Jeremiah La Plante, International Studies (2015), writes:

I came to George Fox as a ‘middle of the road’ Christian on most issues, especially LGBTQ+ issues. I was ‘straight’ though I was different than the other straight people I knew: I watched gay pornography. But I wasn’t gay. Three years before I came to George Fox, my parents had found me with pornography and had sent me to a local pastor to be ‘fixed’ in the words of my father. Luckily, for both the pastor and myself, the pastor didn’t believe in that sort of thing. However, Fox did and continues to do so.

 I have clinical depression; I’ve had it for nearly a decade. With that depression comes waves of suicidal thoughts and ideations. During my first term at Fox, I sought help from the Health and Counselling Centre because of this problem. The therapist assigned to me pinpointed one part of the depression and suicidal thoughts and ideations to the pornography viewing. Her solution was simple: go to ex-gay therapy in Portland because it will help me feel better. The only problem was that I was a minor and was not soliciting this therapy. I never went.

Because I had seen a pastor when I was in secondary school once a week for nearly two years, I assumed that seeing a pastor at Fox would be a good idea. After all, I had developed a good relationship with my high school pastor, so why wouldn’t I develop one with a pastor at a Quaker campus? During my second term, the pastor that I had been seeing gave me a book to read: Wesley Hill’s Washed and Waiting. At first, I thought nothing of it because we had been talking about LGBTQ+ Christians. As I began to read it, he started asking me questions such as, ‘Do you see any similarities between your stories?’ I tried telling him that I was not gay, but he didn’t believe me. He went on to tell me about other LGBTQ+ Christians who had chosen celibacy as their way of rationalising their faith with their orientation. Yet he never believed me that I wasn’t gay.

I’m not gay; I’m asexual and panromantic. I am not a Christian; I am non-religious. Being asexual has its major downsides, and one of those is the intense feeling of loneliness that comes with being the literal ‘Other’ to all other orientations. Where they are sexual, you are not. You will never love them as they love you, and they will never love you as you love them. In the words of another asexual, “I feel like it’s one thing to tell your significant other that you’re not ready to have sex yet and another to tell them you’re *never* going to be ready” (no emphasis added).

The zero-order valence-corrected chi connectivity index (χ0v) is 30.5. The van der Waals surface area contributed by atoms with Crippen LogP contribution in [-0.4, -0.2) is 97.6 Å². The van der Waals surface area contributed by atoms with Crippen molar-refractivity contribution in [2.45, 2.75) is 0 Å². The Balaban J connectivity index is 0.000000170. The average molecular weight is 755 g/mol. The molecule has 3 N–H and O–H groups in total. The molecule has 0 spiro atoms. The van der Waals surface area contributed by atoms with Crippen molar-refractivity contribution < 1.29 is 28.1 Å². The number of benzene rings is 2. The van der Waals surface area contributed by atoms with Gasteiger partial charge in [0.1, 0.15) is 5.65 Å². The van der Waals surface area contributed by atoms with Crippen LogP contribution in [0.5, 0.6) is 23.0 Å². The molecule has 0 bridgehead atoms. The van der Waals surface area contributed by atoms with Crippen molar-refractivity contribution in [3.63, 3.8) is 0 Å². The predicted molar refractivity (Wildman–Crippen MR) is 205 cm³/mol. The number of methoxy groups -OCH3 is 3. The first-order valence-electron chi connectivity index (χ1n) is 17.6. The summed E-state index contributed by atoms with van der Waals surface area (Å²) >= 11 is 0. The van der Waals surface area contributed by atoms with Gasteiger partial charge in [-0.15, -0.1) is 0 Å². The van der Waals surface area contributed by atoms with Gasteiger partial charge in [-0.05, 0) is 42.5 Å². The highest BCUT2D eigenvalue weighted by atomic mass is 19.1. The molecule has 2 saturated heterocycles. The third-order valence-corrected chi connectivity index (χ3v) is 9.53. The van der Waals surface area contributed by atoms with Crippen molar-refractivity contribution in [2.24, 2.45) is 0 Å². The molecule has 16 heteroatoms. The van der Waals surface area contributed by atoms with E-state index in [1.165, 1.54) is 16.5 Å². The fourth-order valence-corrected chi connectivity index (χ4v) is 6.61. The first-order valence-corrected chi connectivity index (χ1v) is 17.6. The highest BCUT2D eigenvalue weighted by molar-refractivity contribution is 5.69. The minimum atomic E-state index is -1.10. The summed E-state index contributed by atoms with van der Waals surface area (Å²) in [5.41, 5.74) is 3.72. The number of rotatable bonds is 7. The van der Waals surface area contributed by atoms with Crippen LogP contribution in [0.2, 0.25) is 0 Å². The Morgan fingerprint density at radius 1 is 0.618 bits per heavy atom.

My depression continued to become at problem during my second and third terms at Fox, and the school’s response was to violate my FERPA protections and demand my psychological records from the Health and Counselling Centre as well as force me to sign a non-disclosure agreement regarding my freedom of speech pertaining to my personal life. I could only speak about my life to the pastor, my Area Co-ordinator, or a therapist, preferably a university therapist. If I did not turn over my records, sign the agreement, or if I broke the agreement, my status as a student would come under review. Faced with that, I signed the agreement and granted access to my records.

I left Fox after my fourth term because of the rise in tuition as well as because of the treatment that I received, among other things, as an LGBTQ+ student, as a liberal, as a non-religious person, and as a student of Middle Eastern descent. This cannot be allowed to continue. If a student chooses to seek out ex-gay therapy, that is their decision. However, no student should have it thrust upon them—especially as a minor—and no student should have their FERPA rights violated and threatened with expulsion for seeking the community that George Fox prides itself on having. There is nothing ‘Christian’ about this; actually, there sadly is. But there is nothing ‘Christ-like’ about this.

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